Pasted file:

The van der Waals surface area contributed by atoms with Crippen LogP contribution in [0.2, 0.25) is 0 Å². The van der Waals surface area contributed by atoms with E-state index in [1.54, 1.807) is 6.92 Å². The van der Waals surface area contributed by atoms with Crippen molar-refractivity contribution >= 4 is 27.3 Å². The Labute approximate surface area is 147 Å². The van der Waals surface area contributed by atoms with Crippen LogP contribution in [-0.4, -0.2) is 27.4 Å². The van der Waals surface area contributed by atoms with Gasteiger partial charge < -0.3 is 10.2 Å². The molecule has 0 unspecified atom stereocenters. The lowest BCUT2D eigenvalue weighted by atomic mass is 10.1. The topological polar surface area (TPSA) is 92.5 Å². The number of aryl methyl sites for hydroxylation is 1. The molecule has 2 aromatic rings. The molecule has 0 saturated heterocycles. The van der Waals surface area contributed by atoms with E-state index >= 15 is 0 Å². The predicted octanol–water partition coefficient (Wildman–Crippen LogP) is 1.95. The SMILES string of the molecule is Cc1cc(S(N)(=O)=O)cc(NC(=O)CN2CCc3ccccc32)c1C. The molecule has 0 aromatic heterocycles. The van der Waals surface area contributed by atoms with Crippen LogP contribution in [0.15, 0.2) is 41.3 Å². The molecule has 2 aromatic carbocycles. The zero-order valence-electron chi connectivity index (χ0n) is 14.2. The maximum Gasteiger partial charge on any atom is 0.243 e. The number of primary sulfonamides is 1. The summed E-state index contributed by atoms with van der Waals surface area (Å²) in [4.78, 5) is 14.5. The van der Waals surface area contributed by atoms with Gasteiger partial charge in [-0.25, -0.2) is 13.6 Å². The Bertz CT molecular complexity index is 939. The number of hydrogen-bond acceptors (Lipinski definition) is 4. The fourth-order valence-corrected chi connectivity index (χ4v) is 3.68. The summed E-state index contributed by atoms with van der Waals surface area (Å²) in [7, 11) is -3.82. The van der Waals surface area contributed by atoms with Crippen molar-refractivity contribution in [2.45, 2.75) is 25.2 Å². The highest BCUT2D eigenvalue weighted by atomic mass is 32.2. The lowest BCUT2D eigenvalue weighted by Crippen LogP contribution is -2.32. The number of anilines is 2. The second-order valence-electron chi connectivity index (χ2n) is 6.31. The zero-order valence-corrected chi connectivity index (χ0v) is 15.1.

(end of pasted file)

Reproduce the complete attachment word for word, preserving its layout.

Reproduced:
The van der Waals surface area contributed by atoms with Crippen LogP contribution in [0.2, 0.25) is 0 Å². The van der Waals surface area contributed by atoms with E-state index in [1.54, 1.807) is 6.92 Å². The van der Waals surface area contributed by atoms with Crippen molar-refractivity contribution >= 4 is 27.3 Å². The Labute approximate surface area is 147 Å². The van der Waals surface area contributed by atoms with Crippen LogP contribution in [-0.4, -0.2) is 27.4 Å². The van der Waals surface area contributed by atoms with Gasteiger partial charge < -0.3 is 10.2 Å². The molecule has 0 unspecified atom stereocenters. The lowest BCUT2D eigenvalue weighted by atomic mass is 10.1. The topological polar surface area (TPSA) is 92.5 Å². The number of aryl methyl sites for hydroxylation is 1. The molecule has 2 aromatic rings. The molecule has 0 saturated heterocycles. The van der Waals surface area contributed by atoms with E-state index >= 15 is 0 Å². The predicted octanol–water partition coefficient (Wildman–Crippen LogP) is 1.95. The SMILES string of the molecule is Cc1cc(S(N)(=O)=O)cc(NC(=O)CN2CCc3ccccc32)c1C. The molecule has 0 aromatic heterocycles. The van der Waals surface area contributed by atoms with Crippen LogP contribution in [0.15, 0.2) is 41.3 Å². The molecule has 2 aromatic carbocycles. The zero-order valence-electron chi connectivity index (χ0n) is 14.2. The maximum Gasteiger partial charge on any atom is 0.243 e. The number of primary sulfonamides is 1. The summed E-state index contributed by atoms with van der Waals surface area (Å²) in [4.78, 5) is 14.5. The van der Waals surface area contributed by atoms with Gasteiger partial charge in [-0.25, -0.2) is 13.6 Å². The Bertz CT molecular complexity index is 939. The number of hydrogen-bond acceptors (Lipinski definition) is 4. The fourth-order valence-corrected chi connectivity index (χ4v) is 3.68. The summed E-state index contributed by atoms with van der Waals surface area (Å²) in [7, 11) is -3.82. The van der Waals surface area contributed by atoms with Crippen molar-refractivity contribution in [2.45, 2.75) is 25.2 Å². The highest BCUT2D eigenvalue weighted by atomic mass is 32.2. The lowest BCUT2D eigenvalue weighted by Crippen LogP contribution is -2.32. The number of anilines is 2. The second-order valence-electron chi connectivity index (χ2n) is 6.31. The zero-order valence-corrected chi connectivity index (χ0v) is 15.1.